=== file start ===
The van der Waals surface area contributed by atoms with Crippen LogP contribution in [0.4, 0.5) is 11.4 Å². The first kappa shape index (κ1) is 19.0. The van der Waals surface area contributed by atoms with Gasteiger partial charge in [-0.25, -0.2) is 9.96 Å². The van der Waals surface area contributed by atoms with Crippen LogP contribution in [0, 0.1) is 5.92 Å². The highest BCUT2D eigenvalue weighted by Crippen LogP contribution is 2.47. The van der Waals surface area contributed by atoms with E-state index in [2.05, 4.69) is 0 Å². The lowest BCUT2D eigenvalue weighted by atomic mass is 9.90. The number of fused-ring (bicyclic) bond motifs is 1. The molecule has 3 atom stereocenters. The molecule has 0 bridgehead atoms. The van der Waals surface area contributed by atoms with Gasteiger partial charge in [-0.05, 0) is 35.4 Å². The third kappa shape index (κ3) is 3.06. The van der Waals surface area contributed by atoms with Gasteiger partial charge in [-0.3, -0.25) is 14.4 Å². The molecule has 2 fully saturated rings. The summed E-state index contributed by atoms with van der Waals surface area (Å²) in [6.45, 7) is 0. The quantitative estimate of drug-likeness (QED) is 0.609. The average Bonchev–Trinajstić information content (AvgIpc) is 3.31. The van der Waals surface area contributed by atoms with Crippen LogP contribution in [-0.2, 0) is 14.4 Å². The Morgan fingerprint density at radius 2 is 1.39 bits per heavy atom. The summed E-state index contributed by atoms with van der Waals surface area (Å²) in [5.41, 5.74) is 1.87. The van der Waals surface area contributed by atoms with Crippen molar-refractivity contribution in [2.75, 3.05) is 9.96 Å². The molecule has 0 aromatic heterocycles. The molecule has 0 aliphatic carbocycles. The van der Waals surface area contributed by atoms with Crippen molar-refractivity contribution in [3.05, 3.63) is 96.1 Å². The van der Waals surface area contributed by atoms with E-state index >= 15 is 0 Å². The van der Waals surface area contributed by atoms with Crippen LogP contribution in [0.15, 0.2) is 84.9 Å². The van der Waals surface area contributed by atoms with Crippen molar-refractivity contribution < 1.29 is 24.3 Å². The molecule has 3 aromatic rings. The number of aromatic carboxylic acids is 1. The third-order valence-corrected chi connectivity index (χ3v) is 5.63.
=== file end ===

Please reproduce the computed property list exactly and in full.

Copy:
The van der Waals surface area contributed by atoms with Crippen LogP contribution in [0.4, 0.5) is 11.4 Å². The first kappa shape index (κ1) is 19.0. The van der Waals surface area contributed by atoms with Gasteiger partial charge in [-0.25, -0.2) is 9.96 Å². The van der Waals surface area contributed by atoms with Crippen LogP contribution in [0, 0.1) is 5.92 Å². The highest BCUT2D eigenvalue weighted by Crippen LogP contribution is 2.47. The van der Waals surface area contributed by atoms with E-state index in [2.05, 4.69) is 0 Å². The lowest BCUT2D eigenvalue weighted by atomic mass is 9.90. The number of fused-ring (bicyclic) bond motifs is 1. The molecule has 3 atom stereocenters. The molecule has 0 bridgehead atoms. The van der Waals surface area contributed by atoms with Gasteiger partial charge in [-0.05, 0) is 35.4 Å². The third kappa shape index (κ3) is 3.06. The van der Waals surface area contributed by atoms with Gasteiger partial charge in [-0.3, -0.25) is 14.4 Å². The molecule has 2 fully saturated rings. The summed E-state index contributed by atoms with van der Waals surface area (Å²) in [6.45, 7) is 0. The quantitative estimate of drug-likeness (QED) is 0.609. The average Bonchev–Trinajstić information content (AvgIpc) is 3.31. The van der Waals surface area contributed by atoms with Crippen LogP contribution in [-0.2, 0) is 14.4 Å². The Morgan fingerprint density at radius 2 is 1.39 bits per heavy atom. The summed E-state index contributed by atoms with van der Waals surface area (Å²) in [5.41, 5.74) is 1.87. The van der Waals surface area contributed by atoms with Crippen molar-refractivity contribution in [2.75, 3.05) is 9.96 Å². The molecule has 0 aromatic heterocycles. The molecule has 0 aliphatic carbocycles. The van der Waals surface area contributed by atoms with Crippen molar-refractivity contribution in [3.05, 3.63) is 96.1 Å². The van der Waals surface area contributed by atoms with E-state index >= 15 is 0 Å². The van der Waals surface area contributed by atoms with Crippen LogP contribution in [0.15, 0.2) is 84.9 Å². The van der Waals surface area contributed by atoms with Crippen molar-refractivity contribution < 1.29 is 24.3 Å². The molecule has 3 aromatic rings. The number of aromatic carboxylic acids is 1. The third-order valence-corrected chi connectivity index (χ3v) is 5.63.